ind. progress

The bar graph below represents the long term and short term progress I have made on my overall debt. The grey bar represents my original total debt amount, the blue bar is my total debt one month ago, and the green bar shows how much debt I have today. Sometimes it’s hard to feel like you are making progress when you look at your BIG number on a month-to-month basis, but looking back to the beginning can remind you how far you have come.

total debt progress

Having ONE target loan will increase the rate at which you can pay off your debt and decrease the amount of money you will pay towards interest to help you become debt free sooner!

Because I was paying above the minimum monthly requirement on my focal loan, the percentage being paid towards interest was small—only 7% of my total payment went towards interest. In contrast, 21% of the total amount I put towards the loans I am making minimum payments on went towards interest!! You want to pay as much as possible toward the principal because that is what helps speed up the process of eliminating debt. The chart below gives you a visual representation of these numbers.

percent toward interest

It might seem like cash flowing money right now is rough, but if you make minimum monthly payments until all of your debt is gone, you will end up paying MUCH MORE than your original loan amounts in the long run.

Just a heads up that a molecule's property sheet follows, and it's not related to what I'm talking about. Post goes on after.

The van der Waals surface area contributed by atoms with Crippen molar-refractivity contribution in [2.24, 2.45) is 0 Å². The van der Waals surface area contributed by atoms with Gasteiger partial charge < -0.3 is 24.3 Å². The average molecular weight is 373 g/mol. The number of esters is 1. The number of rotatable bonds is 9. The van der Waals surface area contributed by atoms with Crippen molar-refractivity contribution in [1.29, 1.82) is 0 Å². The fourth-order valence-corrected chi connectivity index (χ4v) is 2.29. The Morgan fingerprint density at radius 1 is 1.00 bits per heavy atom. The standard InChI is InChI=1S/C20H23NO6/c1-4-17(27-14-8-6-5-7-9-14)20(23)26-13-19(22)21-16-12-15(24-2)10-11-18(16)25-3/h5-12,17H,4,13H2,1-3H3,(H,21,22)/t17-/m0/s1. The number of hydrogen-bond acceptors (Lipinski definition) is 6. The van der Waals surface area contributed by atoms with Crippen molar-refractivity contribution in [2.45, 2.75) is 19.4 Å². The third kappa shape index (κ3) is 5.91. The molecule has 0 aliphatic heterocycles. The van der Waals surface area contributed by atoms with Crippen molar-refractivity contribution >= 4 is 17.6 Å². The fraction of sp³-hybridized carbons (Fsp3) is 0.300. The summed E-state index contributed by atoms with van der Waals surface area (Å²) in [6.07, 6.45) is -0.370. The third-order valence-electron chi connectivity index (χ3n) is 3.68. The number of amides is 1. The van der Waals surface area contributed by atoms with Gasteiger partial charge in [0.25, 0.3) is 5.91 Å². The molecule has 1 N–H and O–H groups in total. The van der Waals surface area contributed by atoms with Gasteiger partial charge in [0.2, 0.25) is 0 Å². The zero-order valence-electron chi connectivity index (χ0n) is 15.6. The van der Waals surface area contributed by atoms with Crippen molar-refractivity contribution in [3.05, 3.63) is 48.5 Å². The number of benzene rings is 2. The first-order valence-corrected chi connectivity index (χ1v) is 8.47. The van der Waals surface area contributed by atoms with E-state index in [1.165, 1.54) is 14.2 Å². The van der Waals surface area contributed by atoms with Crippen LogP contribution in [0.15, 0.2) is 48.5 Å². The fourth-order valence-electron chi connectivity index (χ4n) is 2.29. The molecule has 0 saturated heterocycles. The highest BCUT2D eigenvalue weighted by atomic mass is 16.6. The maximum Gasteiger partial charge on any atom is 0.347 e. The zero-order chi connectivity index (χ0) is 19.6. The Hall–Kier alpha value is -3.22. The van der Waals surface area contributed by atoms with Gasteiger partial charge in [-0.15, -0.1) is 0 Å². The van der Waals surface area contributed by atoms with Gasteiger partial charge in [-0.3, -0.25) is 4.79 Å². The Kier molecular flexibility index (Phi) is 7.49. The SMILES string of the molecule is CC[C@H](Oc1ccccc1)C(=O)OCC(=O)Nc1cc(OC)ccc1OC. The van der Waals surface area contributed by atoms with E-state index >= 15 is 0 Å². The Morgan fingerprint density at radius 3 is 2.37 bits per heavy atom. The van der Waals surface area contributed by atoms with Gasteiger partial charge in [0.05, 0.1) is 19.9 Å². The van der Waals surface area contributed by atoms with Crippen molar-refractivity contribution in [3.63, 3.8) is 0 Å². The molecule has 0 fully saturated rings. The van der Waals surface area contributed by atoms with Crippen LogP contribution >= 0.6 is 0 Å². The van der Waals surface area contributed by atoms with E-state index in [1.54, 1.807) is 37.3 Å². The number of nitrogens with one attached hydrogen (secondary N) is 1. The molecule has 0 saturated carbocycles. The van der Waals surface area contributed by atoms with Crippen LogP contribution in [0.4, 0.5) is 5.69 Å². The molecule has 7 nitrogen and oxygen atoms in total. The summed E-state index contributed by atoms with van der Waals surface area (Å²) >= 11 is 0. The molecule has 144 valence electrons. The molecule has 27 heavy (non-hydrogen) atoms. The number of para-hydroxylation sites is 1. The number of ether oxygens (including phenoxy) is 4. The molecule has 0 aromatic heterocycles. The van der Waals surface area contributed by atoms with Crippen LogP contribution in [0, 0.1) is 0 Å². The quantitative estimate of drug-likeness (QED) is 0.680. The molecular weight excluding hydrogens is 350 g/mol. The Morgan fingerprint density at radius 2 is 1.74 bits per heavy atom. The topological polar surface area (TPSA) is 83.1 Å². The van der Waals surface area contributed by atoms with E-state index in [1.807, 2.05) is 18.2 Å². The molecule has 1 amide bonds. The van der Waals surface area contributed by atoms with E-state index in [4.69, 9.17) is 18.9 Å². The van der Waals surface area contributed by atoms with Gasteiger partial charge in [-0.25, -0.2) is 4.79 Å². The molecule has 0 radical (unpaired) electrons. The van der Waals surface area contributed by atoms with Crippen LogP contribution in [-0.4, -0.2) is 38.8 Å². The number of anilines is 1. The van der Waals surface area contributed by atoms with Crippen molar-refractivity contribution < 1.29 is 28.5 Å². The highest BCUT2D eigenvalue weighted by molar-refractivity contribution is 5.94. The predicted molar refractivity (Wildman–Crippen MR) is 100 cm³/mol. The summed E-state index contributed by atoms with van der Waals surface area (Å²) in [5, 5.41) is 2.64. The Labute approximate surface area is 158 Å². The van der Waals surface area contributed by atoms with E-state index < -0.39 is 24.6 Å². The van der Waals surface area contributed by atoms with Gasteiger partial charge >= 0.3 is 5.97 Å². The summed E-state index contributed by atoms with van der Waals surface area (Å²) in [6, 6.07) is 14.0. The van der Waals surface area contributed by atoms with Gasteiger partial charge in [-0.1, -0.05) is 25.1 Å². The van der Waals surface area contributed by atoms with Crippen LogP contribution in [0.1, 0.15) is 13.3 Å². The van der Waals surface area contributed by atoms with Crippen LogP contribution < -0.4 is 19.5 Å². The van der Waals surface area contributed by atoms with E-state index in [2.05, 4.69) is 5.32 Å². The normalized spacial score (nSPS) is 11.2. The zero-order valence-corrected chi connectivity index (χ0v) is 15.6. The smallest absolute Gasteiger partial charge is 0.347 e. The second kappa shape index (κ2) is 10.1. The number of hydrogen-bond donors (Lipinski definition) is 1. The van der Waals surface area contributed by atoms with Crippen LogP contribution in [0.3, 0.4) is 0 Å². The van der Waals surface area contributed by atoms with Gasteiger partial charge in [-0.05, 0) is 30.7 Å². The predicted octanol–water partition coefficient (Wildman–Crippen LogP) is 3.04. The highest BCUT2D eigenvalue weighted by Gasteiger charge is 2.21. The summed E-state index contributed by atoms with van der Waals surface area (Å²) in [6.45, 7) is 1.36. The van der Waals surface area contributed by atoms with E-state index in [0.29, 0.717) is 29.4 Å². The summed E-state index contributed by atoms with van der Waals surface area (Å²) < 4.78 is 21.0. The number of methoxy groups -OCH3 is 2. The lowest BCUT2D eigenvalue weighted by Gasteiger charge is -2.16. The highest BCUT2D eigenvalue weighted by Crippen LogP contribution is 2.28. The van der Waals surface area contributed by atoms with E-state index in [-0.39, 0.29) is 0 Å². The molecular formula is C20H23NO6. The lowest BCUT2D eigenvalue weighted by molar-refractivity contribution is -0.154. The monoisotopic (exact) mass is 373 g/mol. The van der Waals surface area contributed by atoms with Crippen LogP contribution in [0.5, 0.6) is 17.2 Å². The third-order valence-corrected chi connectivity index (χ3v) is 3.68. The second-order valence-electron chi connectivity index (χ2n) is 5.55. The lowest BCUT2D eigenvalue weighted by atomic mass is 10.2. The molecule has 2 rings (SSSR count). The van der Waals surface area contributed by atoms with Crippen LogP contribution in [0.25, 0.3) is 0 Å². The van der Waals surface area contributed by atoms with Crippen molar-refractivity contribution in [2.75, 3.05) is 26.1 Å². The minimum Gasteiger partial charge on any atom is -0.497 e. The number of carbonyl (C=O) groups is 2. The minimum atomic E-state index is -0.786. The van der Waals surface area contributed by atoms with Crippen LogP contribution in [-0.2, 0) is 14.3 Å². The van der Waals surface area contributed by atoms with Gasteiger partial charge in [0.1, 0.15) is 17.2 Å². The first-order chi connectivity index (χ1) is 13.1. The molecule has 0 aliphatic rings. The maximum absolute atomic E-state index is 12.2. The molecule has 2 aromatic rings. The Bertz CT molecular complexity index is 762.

Tell your Income Where to Go

The pie chart below summarizes where I delegated my earned income during the month of October. About 55% of my earned income went towards debt—that includes my minimum monthly payments and extra cash flow. Just below 32% went towards my living expenses (food, rent, etc.), and 13% of my earned income was put into long-term savings this month to prepare for holiday season travels and any surprise wedding expenses I haven’t considered in my budget. As much as including wiggle room in my budget pains me, I am continuing to do it. L Deep breaths…and I’ll be thanking myself in about three months.

pie chart

October Roadblocks: October was the first month since this summer that my credit card bill wasn’t (in my own opinion) HUGE at the end of the month, and no other surprise expenses snuck up on me. I’m still saving up for my wedding/holiday buffer—which even though it feels like it’s hindering my progress on paying off debt, is not a roadblock. Saving AHEAD of time is smart, not debilitating. I’ve got a life to live here, right?!?!

October Dollar Hollaaass: No additional income on my end throughout the month of October; however I have been doing a lot of research in freelance writing and am looking to take a (baby) step in that direction come November.

For more information on how to gain control of your finances check out our info on Getting Started by clicking the link in the menu bar at the top of the page. How do you stay motivated and track your debt progress?

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♥ Brittany

Brittany’s September Debt Progress Report

Today’s Debt Progress Report can also be found on the Financially Savvy Saturday Link up happening over at BrokeGirlrich. Be sure to click on the button below to head on over and check out all the other savvy posts!

brokeGIRLrich

The graph below summarizes my short term debt progress across all of my individual loans. The blue column represents my debt totals for individual loans as of September 1, 2014, and the green columns represent my debt totals for individual loans as of September 30, 2014. Looking at the debt progress in this format really emphasizes how paying more than the minimum has a HUGE impact on your debt decrease. My Great Lakes Student Loan 3 is my current focal loan, and I paid as much as I could above the minimum requirement in September. Because of that, it’s total decreased by nearly 9% this month, whereas in prior months it was moving down at a rate slower than 1% decrease per month.